It bridges the gap between a turret and the others quite well while keeping conversions quick.

Edited by jmorris
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  • 3 weeks later...

Dillion, without a doubt for the progressive (either 550 or 650 depending on your needs). On the single stage, the issue is more subjective. The Rockchucker is without a doubt a great press and I own one. However, I upgraded to a Forster two years ago and have never loved a press so much. The difference is dramatic on precision rifle loads. The variability between presses is a great deal less and the ability to change dies is much faster. Spend once, cry once! I use it to reload 6.5CM, 260Rem, and 338 Lapua.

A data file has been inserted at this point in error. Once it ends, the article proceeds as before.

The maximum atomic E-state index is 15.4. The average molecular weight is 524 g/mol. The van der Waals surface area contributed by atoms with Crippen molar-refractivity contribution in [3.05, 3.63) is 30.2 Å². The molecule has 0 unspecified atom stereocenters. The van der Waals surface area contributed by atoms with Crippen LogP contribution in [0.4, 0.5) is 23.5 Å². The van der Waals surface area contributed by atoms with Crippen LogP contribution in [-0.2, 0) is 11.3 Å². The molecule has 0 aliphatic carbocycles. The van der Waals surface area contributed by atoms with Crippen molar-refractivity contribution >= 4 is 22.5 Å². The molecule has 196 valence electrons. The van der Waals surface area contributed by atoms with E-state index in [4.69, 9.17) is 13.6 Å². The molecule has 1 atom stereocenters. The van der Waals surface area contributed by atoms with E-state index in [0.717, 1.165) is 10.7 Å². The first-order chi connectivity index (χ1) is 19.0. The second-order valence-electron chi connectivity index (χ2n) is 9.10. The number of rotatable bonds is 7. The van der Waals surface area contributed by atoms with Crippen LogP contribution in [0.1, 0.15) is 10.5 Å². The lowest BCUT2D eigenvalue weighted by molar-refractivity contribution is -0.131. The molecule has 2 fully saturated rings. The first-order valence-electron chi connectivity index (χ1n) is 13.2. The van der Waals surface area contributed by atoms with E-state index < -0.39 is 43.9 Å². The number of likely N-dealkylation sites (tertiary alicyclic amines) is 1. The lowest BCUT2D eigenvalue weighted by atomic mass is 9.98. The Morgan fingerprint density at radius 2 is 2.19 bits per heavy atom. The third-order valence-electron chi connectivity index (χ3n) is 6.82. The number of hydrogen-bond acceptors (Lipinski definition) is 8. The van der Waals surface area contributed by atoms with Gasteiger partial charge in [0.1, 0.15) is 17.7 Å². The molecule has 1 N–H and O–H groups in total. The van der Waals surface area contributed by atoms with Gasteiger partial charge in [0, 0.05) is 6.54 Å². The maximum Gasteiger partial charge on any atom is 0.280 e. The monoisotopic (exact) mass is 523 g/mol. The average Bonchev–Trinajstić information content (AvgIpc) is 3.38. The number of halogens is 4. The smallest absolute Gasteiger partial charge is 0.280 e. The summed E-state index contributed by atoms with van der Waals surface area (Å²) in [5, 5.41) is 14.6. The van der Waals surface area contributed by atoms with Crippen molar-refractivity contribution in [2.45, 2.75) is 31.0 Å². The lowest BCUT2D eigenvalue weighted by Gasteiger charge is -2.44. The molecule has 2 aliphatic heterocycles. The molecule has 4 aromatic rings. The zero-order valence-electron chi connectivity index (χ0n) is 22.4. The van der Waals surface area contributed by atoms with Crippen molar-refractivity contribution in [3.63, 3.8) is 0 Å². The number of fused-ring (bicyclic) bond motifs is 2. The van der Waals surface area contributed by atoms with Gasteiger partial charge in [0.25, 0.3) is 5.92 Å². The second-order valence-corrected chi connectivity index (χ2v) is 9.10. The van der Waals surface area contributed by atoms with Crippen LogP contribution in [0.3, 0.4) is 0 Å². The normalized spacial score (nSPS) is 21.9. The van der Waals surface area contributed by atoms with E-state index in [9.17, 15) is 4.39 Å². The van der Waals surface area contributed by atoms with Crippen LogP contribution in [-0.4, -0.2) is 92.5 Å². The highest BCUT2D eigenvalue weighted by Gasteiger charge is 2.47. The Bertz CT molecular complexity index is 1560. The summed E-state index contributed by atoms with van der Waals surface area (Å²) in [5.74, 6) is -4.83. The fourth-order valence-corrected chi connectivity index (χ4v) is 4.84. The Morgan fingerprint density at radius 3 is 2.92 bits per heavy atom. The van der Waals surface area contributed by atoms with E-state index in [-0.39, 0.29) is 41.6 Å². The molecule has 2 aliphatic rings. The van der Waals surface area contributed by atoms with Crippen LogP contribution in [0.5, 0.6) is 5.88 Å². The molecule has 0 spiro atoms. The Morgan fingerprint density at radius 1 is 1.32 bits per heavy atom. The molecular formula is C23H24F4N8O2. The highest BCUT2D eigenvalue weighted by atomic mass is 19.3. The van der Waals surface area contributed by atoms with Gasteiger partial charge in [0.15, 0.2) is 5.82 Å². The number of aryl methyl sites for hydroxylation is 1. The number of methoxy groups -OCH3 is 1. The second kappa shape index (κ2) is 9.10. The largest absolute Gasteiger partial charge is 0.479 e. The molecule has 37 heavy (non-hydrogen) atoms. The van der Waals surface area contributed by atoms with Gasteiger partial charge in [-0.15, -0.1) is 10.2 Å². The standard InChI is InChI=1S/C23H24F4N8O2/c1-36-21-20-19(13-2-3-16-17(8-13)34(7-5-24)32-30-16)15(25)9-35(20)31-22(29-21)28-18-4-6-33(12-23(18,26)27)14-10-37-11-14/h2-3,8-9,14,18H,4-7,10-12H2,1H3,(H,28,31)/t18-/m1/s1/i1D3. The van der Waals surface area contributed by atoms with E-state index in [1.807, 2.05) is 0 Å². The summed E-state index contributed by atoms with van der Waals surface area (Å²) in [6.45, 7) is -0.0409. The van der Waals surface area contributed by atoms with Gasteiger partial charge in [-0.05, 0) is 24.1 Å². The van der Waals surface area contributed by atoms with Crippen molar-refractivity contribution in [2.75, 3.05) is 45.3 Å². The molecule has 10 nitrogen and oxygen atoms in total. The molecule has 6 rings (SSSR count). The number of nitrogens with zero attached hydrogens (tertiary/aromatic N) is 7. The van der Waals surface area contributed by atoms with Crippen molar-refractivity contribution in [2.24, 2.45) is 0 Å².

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I went with the Hornady LNL AP when comparing to a D650 due to price. I also like how easy it is to switch calibers and like how the turret rotates 1/2 way on the way up and then 1/2 way on the way down. Customer service has been great. 100% no questions asked. Plus, I prefer red (Go Bucks, Michigan sux!).

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  • 4 weeks later...

I know people love to bash Lee products but I've been happy with mine for the most part. I have 3 Loadmasters, a pro 1000 and 2 turret presses. I also keep 2 singles on the bench for different processes and for Christmas I treated myself to a LnL Ammo Plant. I bought it with all of the bells and whistles because I started pro-staffing for Hornady and got a really good deal on it. I really like the AP. Its a lot faster than the LM and is built stronger. Once you learn how to keep the Lee LM running, it will produce great ammo for you for years. I load all my 9mm on it while the AP is dedicated to 45.